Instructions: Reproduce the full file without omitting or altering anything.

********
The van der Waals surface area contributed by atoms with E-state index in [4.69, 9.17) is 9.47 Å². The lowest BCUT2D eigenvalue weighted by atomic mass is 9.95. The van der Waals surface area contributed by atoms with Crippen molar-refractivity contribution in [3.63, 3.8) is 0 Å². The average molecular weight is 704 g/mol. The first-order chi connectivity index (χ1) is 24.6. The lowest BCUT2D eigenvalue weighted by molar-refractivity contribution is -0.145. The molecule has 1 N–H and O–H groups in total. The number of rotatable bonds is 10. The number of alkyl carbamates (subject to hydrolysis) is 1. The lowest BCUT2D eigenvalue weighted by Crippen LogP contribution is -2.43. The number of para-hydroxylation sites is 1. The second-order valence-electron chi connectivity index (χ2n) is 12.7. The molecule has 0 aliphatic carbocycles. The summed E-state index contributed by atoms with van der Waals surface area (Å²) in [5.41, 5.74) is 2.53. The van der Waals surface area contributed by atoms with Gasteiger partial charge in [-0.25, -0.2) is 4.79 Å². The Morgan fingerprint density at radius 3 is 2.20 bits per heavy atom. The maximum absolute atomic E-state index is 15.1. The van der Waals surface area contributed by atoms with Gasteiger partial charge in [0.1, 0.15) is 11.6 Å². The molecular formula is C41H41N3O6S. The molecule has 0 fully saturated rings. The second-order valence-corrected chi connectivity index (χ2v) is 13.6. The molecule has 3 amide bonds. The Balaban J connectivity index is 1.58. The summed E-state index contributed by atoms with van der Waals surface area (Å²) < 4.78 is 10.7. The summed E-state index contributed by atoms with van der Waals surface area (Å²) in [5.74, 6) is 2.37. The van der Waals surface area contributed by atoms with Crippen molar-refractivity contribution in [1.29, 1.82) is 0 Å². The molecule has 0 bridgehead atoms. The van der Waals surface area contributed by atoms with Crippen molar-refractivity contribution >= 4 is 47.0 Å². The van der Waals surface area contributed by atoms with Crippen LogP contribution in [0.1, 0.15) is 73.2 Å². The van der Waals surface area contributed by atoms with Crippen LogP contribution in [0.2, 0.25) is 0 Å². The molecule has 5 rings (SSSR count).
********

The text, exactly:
The van der Waals surface area contributed by atoms with E-state index in [4.69, 9.17) is 9.47 Å². The lowest BCUT2D eigenvalue weighted by atomic mass is 9.95. The van der Waals surface area contributed by atoms with Crippen molar-refractivity contribution in [3.63, 3.8) is 0 Å². The average molecular weight is 704 g/mol. The first-order chi connectivity index (χ1) is 24.6. The lowest BCUT2D eigenvalue weighted by molar-refractivity contribution is -0.145. The molecule has 1 N–H and O–H groups in total. The number of rotatable bonds is 10. The number of alkyl carbamates (subject to hydrolysis) is 1. The lowest BCUT2D eigenvalue weighted by Crippen LogP contribution is -2.43. The number of para-hydroxylation sites is 1. The second-order valence-electron chi connectivity index (χ2n) is 12.7. The molecule has 0 aliphatic carbocycles. The summed E-state index contributed by atoms with van der Waals surface area (Å²) in [5.41, 5.74) is 2.53. The van der Waals surface area contributed by atoms with Gasteiger partial charge in [-0.25, -0.2) is 4.79 Å². The Morgan fingerprint density at radius 3 is 2.20 bits per heavy atom. The maximum absolute atomic E-state index is 15.1. The van der Waals surface area contributed by atoms with Gasteiger partial charge in [0.1, 0.15) is 11.6 Å². The molecular formula is C41H41N3O6S. The molecule has 0 fully saturated rings. The second-order valence-corrected chi connectivity index (χ2v) is 13.6. The molecule has 3 amide bonds. The Balaban J connectivity index is 1.58. The summed E-state index contributed by atoms with van der Waals surface area (Å²) < 4.78 is 10.7. The summed E-state index contributed by atoms with van der Waals surface area (Å²) in [5.74, 6) is 2.37. The van der Waals surface area contributed by atoms with Crippen molar-refractivity contribution in [1.29, 1.82) is 0 Å². The molecule has 0 bridgehead atoms. The van der Waals surface area contributed by atoms with Crippen molar-refractivity contribution >= 4 is 47.0 Å². The van der Waals surface area contributed by atoms with Crippen LogP contribution in [0.1, 0.15) is 73.2 Å². The van der Waals surface area contributed by atoms with Crippen LogP contribution in [0.2, 0.25) is 0 Å². The molecule has 5 rings (SSSR count).